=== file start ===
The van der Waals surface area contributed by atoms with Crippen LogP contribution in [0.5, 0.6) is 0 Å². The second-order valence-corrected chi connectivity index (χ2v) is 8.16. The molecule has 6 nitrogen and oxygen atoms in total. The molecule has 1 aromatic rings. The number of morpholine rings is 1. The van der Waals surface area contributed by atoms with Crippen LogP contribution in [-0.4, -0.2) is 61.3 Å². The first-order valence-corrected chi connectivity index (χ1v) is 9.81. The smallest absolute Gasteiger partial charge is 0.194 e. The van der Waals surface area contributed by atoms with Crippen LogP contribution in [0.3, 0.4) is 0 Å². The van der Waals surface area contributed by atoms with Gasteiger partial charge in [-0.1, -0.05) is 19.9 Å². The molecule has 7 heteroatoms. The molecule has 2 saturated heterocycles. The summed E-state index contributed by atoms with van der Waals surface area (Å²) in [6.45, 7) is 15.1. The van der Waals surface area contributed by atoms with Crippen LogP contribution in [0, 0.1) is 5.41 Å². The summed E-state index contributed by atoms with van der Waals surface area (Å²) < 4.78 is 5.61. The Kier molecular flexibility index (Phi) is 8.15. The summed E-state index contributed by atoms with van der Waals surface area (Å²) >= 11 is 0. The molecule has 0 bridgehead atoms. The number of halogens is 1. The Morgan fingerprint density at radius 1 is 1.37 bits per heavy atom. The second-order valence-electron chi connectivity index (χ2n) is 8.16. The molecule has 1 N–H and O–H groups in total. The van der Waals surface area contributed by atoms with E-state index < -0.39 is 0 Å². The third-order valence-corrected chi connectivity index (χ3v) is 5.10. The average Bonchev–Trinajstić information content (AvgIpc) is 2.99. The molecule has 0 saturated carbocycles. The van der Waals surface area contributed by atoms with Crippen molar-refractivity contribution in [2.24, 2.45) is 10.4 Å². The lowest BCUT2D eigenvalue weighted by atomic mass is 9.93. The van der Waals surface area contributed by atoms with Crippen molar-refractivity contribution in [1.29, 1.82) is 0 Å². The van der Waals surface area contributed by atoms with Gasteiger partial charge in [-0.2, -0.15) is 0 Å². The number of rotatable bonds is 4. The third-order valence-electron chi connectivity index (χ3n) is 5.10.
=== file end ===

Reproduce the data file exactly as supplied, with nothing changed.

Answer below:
The van der Waals surface area contributed by atoms with Crippen LogP contribution in [0.5, 0.6) is 0 Å². The second-order valence-corrected chi connectivity index (χ2v) is 8.16. The molecule has 6 nitrogen and oxygen atoms in total. The molecule has 1 aromatic rings. The number of morpholine rings is 1. The van der Waals surface area contributed by atoms with Crippen LogP contribution in [-0.4, -0.2) is 61.3 Å². The first-order valence-corrected chi connectivity index (χ1v) is 9.81. The smallest absolute Gasteiger partial charge is 0.194 e. The van der Waals surface area contributed by atoms with Crippen LogP contribution in [0.3, 0.4) is 0 Å². The van der Waals surface area contributed by atoms with Gasteiger partial charge in [-0.1, -0.05) is 19.9 Å². The molecule has 7 heteroatoms. The molecule has 2 saturated heterocycles. The summed E-state index contributed by atoms with van der Waals surface area (Å²) in [6.45, 7) is 15.1. The van der Waals surface area contributed by atoms with Crippen LogP contribution in [0, 0.1) is 5.41 Å². The summed E-state index contributed by atoms with van der Waals surface area (Å²) < 4.78 is 5.61. The Kier molecular flexibility index (Phi) is 8.15. The summed E-state index contributed by atoms with van der Waals surface area (Å²) >= 11 is 0. The molecule has 0 bridgehead atoms. The number of halogens is 1. The Morgan fingerprint density at radius 1 is 1.37 bits per heavy atom. The second-order valence-electron chi connectivity index (χ2n) is 8.16. The molecule has 1 N–H and O–H groups in total. The van der Waals surface area contributed by atoms with E-state index < -0.39 is 0 Å². The third-order valence-corrected chi connectivity index (χ3v) is 5.10. The average Bonchev–Trinajstić information content (AvgIpc) is 2.99. The molecule has 0 saturated carbocycles. The van der Waals surface area contributed by atoms with Crippen molar-refractivity contribution in [2.24, 2.45) is 10.4 Å². The lowest BCUT2D eigenvalue weighted by atomic mass is 9.93. The van der Waals surface area contributed by atoms with Crippen molar-refractivity contribution in [1.29, 1.82) is 0 Å². The van der Waals surface area contributed by atoms with Gasteiger partial charge in [-0.2, -0.15) is 0 Å². The number of rotatable bonds is 4. The third-order valence-electron chi connectivity index (χ3n) is 5.10.